Transition to Teaching
Better times are ahead for new Ontario teachers. After years of ever worsening jobs reports from early-career teachers, unemployment rates dropped for new education graduates surveyed in 2014.
Today’s job queues are still lengthy. Many underemployed teachers augment their incomes with non-teaching work for years before they can settle into full-time teaching careers. But fewer new Ontario teachers in 2013 and 2014 meant more supply days for first-year teachers. And sharply reduced numbers of education graduates after 2015 will allow many of them to progress much faster to long-term occasional and permanent teaching jobs.
The College’s Transition to Teaching survey looks at the early careers of new Ontario teachers. This Ministry of Education-funded annual study began in 2001. At that time, Ontario was in the midst of a retirement-driven teacher shortage that started in 1998 and lasted about five years. A teacher surplus began to emerge by 2005 and grew rapidly in the years that followed as newly licensed teachers greatly outpaced teacher retirements year after year.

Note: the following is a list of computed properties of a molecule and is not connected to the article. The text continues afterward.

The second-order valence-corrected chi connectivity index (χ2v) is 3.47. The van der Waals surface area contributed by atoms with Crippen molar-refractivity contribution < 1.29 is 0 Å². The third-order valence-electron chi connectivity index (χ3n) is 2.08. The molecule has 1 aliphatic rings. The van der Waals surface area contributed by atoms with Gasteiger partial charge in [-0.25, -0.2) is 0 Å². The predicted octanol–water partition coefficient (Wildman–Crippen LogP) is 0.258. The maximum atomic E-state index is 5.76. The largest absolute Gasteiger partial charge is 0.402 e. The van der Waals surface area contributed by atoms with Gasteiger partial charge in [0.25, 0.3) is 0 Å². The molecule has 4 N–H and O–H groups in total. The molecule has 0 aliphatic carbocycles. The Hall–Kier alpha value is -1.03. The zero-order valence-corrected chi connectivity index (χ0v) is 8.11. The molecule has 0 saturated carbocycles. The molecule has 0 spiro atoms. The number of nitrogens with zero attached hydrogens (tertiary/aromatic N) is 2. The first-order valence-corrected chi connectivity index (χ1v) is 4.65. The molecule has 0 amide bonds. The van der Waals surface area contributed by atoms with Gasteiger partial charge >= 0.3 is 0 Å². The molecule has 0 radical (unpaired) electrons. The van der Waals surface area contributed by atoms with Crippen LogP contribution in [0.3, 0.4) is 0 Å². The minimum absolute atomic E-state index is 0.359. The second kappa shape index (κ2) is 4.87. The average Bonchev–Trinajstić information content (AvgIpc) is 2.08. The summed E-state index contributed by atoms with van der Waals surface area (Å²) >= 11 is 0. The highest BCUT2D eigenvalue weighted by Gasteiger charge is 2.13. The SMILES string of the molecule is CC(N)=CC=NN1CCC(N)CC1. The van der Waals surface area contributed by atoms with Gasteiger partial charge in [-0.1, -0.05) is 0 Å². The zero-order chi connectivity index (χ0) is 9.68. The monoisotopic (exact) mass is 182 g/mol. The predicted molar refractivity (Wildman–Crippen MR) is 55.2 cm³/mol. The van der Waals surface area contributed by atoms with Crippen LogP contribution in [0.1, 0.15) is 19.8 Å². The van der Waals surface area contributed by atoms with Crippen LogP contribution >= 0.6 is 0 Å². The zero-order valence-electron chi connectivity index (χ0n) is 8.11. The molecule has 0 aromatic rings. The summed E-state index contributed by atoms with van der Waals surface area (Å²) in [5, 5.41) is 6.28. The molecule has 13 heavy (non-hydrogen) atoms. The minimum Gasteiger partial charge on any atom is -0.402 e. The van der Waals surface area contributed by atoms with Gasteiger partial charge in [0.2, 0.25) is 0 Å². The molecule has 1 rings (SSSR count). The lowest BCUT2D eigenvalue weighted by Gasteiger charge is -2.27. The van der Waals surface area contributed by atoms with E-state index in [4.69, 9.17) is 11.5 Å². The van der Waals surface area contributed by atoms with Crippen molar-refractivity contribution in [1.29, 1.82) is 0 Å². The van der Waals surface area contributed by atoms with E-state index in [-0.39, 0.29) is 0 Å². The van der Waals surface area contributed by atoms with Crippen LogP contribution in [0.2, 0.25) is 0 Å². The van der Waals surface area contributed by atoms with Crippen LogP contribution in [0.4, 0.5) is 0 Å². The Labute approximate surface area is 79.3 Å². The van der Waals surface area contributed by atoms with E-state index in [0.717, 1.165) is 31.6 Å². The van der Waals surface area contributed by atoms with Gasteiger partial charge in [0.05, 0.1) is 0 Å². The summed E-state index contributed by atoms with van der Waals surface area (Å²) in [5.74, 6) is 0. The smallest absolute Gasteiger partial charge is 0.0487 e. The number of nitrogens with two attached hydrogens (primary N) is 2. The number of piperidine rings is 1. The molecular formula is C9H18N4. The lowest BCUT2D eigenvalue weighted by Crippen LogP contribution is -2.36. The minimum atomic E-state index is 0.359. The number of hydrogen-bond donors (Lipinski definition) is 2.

The early signs that the tide is turning are clear in the 2014 survey results. Reduced education graduate numbers over the past two years, a rapid decline in out-of-province applicants for Ontario teaching licences, and the teacher education reforms of 2015 mean the job market in the years ahead will be far more welcoming than the over-crowded scene that confronted new teachers over the past decade.
The Transition to Teaching 2014 study of new teachers, in the 2013–14 school year, examines:
- the job-entry success and professional experience of teacher education graduates of 2004 through 2013 and
- new-to-Ontario teachers educated elsewhere and certified in 2012 and 2013.
What was it like to be a new teacher in 2014? Read our exclusive survey to find out.
First-year teacher job outcomes in Ontario and outside Ontario
Underemployed and unemployed by year of teaching career: 2006 to 2014 surveys
First-year teachers with regular teaching jobs by year of graduation and language
Percentage of first-year teachers with regular teaching jobs
Employment outcomes for different first year new-teacher groups
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